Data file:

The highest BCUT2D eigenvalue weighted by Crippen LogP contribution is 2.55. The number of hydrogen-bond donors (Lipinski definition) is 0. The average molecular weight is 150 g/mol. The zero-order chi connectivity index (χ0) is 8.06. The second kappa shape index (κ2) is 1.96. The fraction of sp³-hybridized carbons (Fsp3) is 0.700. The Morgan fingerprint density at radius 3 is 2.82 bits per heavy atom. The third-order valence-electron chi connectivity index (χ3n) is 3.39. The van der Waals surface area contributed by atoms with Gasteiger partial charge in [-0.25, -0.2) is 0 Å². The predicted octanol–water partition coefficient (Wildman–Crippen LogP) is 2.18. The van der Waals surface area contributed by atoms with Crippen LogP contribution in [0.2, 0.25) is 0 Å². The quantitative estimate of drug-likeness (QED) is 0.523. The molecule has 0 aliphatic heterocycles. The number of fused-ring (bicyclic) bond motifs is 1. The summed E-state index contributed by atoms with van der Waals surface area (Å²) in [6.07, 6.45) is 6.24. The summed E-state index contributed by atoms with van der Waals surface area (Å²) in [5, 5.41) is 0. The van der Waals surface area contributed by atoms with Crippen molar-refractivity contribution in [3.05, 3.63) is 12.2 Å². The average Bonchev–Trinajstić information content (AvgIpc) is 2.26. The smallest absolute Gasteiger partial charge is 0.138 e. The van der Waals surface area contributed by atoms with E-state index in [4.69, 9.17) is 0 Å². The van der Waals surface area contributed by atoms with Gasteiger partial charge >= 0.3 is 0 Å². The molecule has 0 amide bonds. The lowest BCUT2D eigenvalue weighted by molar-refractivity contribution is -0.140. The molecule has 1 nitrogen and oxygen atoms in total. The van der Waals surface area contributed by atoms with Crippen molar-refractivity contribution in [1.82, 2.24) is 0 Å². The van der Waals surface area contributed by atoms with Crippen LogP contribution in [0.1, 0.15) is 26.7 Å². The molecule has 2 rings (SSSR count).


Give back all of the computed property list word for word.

The highest BCUT2D eigenvalue weighted by Crippen LogP contribution is 2.55. The number of hydrogen-bond donors (Lipinski definition) is 0. The average molecular weight is 150 g/mol. The zero-order chi connectivity index (χ0) is 8.06. The second kappa shape index (κ2) is 1.96. The fraction of sp³-hybridized carbons (Fsp3) is 0.700. The Morgan fingerprint density at radius 3 is 2.82 bits per heavy atom. The third-order valence-electron chi connectivity index (χ3n) is 3.39. The van der Waals surface area contributed by atoms with Gasteiger partial charge in [-0.25, -0.2) is 0 Å². The predicted octanol–water partition coefficient (Wildman–Crippen LogP) is 2.18. The van der Waals surface area contributed by atoms with Crippen LogP contribution in [0.2, 0.25) is 0 Å². The quantitative estimate of drug-likeness (QED) is 0.523. The molecule has 0 aliphatic heterocycles. The number of fused-ring (bicyclic) bond motifs is 1. The summed E-state index contributed by atoms with van der Waals surface area (Å²) in [6.07, 6.45) is 6.24. The summed E-state index contributed by atoms with van der Waals surface area (Å²) in [5, 5.41) is 0. The van der Waals surface area contributed by atoms with Crippen molar-refractivity contribution in [3.05, 3.63) is 12.2 Å². The average Bonchev–Trinajstić information content (AvgIpc) is 2.26. The smallest absolute Gasteiger partial charge is 0.138 e. The van der Waals surface area contributed by atoms with E-state index in [4.69, 9.17) is 0 Å². The van der Waals surface area contributed by atoms with Gasteiger partial charge >= 0.3 is 0 Å². The molecule has 0 amide bonds. The lowest BCUT2D eigenvalue weighted by molar-refractivity contribution is -0.140. The molecule has 1 nitrogen and oxygen atoms in total. The van der Waals surface area contributed by atoms with Crippen molar-refractivity contribution in [1.82, 2.24) is 0 Å². The van der Waals surface area contributed by atoms with Crippen LogP contribution in [0.1, 0.15) is 26.7 Å². The molecule has 2 rings (SSSR count).